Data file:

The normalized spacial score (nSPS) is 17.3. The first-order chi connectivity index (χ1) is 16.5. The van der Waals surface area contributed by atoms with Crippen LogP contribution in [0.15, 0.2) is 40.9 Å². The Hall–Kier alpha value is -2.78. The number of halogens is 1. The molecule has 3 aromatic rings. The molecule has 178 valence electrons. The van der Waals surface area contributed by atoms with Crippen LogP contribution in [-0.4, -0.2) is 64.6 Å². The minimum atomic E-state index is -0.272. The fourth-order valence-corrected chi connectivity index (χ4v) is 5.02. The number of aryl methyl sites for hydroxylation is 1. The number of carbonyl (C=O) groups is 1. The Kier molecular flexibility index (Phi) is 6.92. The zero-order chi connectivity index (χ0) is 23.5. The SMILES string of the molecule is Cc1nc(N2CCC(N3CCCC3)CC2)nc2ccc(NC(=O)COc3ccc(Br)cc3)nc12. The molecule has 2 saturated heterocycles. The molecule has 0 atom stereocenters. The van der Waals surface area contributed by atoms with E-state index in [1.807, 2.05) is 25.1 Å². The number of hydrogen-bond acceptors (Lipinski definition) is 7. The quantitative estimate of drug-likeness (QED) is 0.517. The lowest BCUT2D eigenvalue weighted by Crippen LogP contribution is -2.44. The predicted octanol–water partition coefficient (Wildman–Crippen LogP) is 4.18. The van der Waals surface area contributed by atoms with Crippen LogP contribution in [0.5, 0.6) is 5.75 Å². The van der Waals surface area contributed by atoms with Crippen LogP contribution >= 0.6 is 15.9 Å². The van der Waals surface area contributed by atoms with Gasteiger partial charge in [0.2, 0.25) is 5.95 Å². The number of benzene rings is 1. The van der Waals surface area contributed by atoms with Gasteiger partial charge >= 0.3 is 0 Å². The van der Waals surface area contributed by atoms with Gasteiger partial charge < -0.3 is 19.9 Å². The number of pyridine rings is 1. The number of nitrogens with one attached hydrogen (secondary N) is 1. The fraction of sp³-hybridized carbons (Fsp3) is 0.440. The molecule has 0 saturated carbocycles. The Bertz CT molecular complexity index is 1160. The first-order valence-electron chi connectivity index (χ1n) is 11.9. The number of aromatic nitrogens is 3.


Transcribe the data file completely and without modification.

The normalized spacial score (nSPS) is 17.3. The first-order chi connectivity index (χ1) is 16.5. The van der Waals surface area contributed by atoms with Crippen LogP contribution in [0.15, 0.2) is 40.9 Å². The Hall–Kier alpha value is -2.78. The number of halogens is 1. The molecule has 3 aromatic rings. The molecule has 178 valence electrons. The van der Waals surface area contributed by atoms with Crippen LogP contribution in [-0.4, -0.2) is 64.6 Å². The minimum atomic E-state index is -0.272. The fourth-order valence-corrected chi connectivity index (χ4v) is 5.02. The number of aryl methyl sites for hydroxylation is 1. The number of carbonyl (C=O) groups is 1. The Kier molecular flexibility index (Phi) is 6.92. The zero-order chi connectivity index (χ0) is 23.5. The SMILES string of the molecule is Cc1nc(N2CCC(N3CCCC3)CC2)nc2ccc(NC(=O)COc3ccc(Br)cc3)nc12. The molecule has 2 saturated heterocycles. The molecule has 0 atom stereocenters. The van der Waals surface area contributed by atoms with E-state index in [1.807, 2.05) is 25.1 Å². The number of hydrogen-bond acceptors (Lipinski definition) is 7. The quantitative estimate of drug-likeness (QED) is 0.517. The lowest BCUT2D eigenvalue weighted by Crippen LogP contribution is -2.44. The predicted octanol–water partition coefficient (Wildman–Crippen LogP) is 4.18. The van der Waals surface area contributed by atoms with Crippen LogP contribution in [0.5, 0.6) is 5.75 Å². The van der Waals surface area contributed by atoms with Crippen LogP contribution >= 0.6 is 15.9 Å². The van der Waals surface area contributed by atoms with Gasteiger partial charge in [0.2, 0.25) is 5.95 Å². The number of benzene rings is 1. The van der Waals surface area contributed by atoms with Gasteiger partial charge >= 0.3 is 0 Å². The van der Waals surface area contributed by atoms with Gasteiger partial charge < -0.3 is 19.9 Å². The number of pyridine rings is 1. The number of nitrogens with one attached hydrogen (secondary N) is 1. The fraction of sp³-hybridized carbons (Fsp3) is 0.440. The molecule has 0 saturated carbocycles. The Bertz CT molecular complexity index is 1160. The first-order valence-electron chi connectivity index (χ1n) is 11.9. The number of aromatic nitrogens is 3.